Elon Musk's Twitter followers are likely 23% fake or spam accounts, two research groups says.
Their analysis flagged users based on 17 warning signals that point to suspicious accounts.
This comes as Musk disputes Twitter's estimates that fewer than 5% of its accounts are fake.
More than 23.42% of billionaire Elon Musk's 93 million followers on Twitter are likely fake or spam accounts, according to a joint audit by two research groups published Sunday.
The two groups, SparkToro and Followerwonk, said their definitions of "fake" and "spam" accounts might not be the same as Twitter's.
They said they used a system of 17 warning signals, based on an algorithm that ran through 35,000 fake Twitter accounts bought by SparkToro and 50,000 accounts the teams marked as non-spam.
If one of Musk's followers was flagged for multiple spam signals, they graded it as low quality or fake, they said.
When factoring in inactive users, which the researchers defined as accounts that haven't tweeted in 90 days, a total 70.23% of Musk's followers were unlikely to be "authentic" or "active users who see his tweets," they said.
Fake accounts by the numbers
Analyzing all of Musk's nearly 100 million followers, they found that 73% have spam-correlated keywords on their profiles and that 71% use locations that don't match any known place name.
And 41% of these accounts use display names that match spam patterns, they said. Notably, 69% have also been inactive for more than 120 days, the groups added.
The research groups also pointed out how 83% of Musk's followers had a "suspiciously small number of followers," and 78% follow an "unusually small number of accounts."
SparkToro's Rand Fishkin told Insider that what defines "small number" depends on the algorithm.
"For example, an account that's older or that tweets more may have a higher threshold, versus a newer account that tweets less and has a lower one," he wrote in an email.
Other metrics the teams used include the age of the Twitter account, how many tweets it's made over an extended period of time, and whether it uses Twitter's default profile picture.
As such, SparkToro said it defines fake accounts as "those that do not regularly have a human being personally composing the content of their tweets, consuming the activity on their timeline, or engaging in the Twitter ecosystem."
On the other hand, Twitter defines monetizable daily active users as "people, organizations, or other accounts who logged in or were otherwise authenticated and accessed Twitter on any given day" through its paid products or platforms that show ads, according to the company's SEC filing for Q1 2022.
The company hasn't publicly revealed its full method for classifying fake or spam accounts.
SparkToro wrote in its analysis that some of the "fake accounts" according to its definition aren't necessarily problematic, such as bots that aggregate front page news stories or ones that tweet photos and links from restaurants around the world.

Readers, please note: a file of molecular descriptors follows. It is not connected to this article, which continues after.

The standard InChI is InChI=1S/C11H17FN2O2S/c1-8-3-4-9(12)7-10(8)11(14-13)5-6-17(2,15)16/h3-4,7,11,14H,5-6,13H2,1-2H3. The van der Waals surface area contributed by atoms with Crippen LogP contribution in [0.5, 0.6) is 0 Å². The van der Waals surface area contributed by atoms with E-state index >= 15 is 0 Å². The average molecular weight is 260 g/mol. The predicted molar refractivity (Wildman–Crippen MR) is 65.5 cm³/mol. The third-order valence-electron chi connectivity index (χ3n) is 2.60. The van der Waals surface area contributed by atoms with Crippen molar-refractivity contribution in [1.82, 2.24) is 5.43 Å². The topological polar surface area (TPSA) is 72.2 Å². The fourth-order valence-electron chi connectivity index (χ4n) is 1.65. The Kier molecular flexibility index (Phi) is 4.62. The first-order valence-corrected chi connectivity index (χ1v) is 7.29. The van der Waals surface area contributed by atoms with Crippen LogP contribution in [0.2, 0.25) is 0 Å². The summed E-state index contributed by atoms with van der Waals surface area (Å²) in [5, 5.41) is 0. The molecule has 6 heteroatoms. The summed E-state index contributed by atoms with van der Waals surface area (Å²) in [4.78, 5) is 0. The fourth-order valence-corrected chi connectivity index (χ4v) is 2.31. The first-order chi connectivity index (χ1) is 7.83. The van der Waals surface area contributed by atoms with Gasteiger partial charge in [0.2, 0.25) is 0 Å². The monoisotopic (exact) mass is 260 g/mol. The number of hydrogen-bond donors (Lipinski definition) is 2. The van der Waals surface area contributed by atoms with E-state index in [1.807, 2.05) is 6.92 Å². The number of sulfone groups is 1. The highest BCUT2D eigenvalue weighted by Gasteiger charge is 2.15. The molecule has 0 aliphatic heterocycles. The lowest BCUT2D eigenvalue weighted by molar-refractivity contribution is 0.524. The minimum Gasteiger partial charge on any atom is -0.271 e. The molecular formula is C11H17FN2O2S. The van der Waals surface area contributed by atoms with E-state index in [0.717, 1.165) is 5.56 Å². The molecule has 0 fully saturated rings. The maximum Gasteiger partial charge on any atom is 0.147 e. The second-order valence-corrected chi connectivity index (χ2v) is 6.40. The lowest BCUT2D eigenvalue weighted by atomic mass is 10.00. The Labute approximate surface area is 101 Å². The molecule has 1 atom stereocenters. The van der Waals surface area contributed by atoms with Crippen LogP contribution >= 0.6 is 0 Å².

But it said most of the spam accounts it flagged are guilty of peddling propaganda and disinformation, pushing phishing attempts or malware, manipulating stocks and cryptocurrencies, and trying to harass other users.
It also noted that its analysis could be undercounting active users who don't tweet anything but browse their timelines, and that it also may not be flagging some sophisticated spam accounts.
Still, the research groups said their analysis leans on a "conservative" estimate of what a fake or spam account is.
Musk's Twitter bot debate
His announcement prompted a heated online exchange between him and Parag Agrawal, Twitter's CEO, in which the latter defended Twitter's numbers and tweeted that it suspends half a million spam accounts a day.
Musk responded with a poop emoji and questioned how advertisers with Twitter would know what their money gets them. One analyst firm said Musk's apparent hesitancy to buy the platform might be a ploy for him to negotiate a lower price or back out of the deal.
But Twitter said on Tuesday that it's remaining firm on the price originally agreed with Musk, at $54.20 a share.
The Tesla CEO and founder recently acknowledged that his own Twitter account's numbers may be inflated.
Speaking on Monday at a tech conference in Miami, he pointed out that one of the most-liked tweets on the platform (his own tweet about buying Coca-Cola) has 4.8 million likes compared to Twitter's estimate of 217 million total active users.
—Elon Musk (@elonmusk) April 28, 2022
Musk said his worry lies with whether Twitter's count is incorrect by "an order of magnitude."
"Something doesn't add up here, and my concern here is not is it 5, or 7 or 8%, but is it potentially 80% or 90% bots?" he said.
SparkToro and Followerwonk's estimates say around 19.42% of all active Twitter accounts are likely spam or fake accounts, based on a sample of 44,058 random accounts.
The two groups said it's not unusual for prominent or large Twitter accounts like Musk's to have a high number of fake followers. For example, SparkToro's follower audit tool says that nearly half of the followers on President Joe Biden's Twitter account are inactive, fake, or spam accounts.
In October 2018, SparkToro also ran an analysis on former President Donald Trump similar to the one conducted on Musk's account and found that 61% of Trump's followers were bots, spam, propaganda, or inactive accounts.
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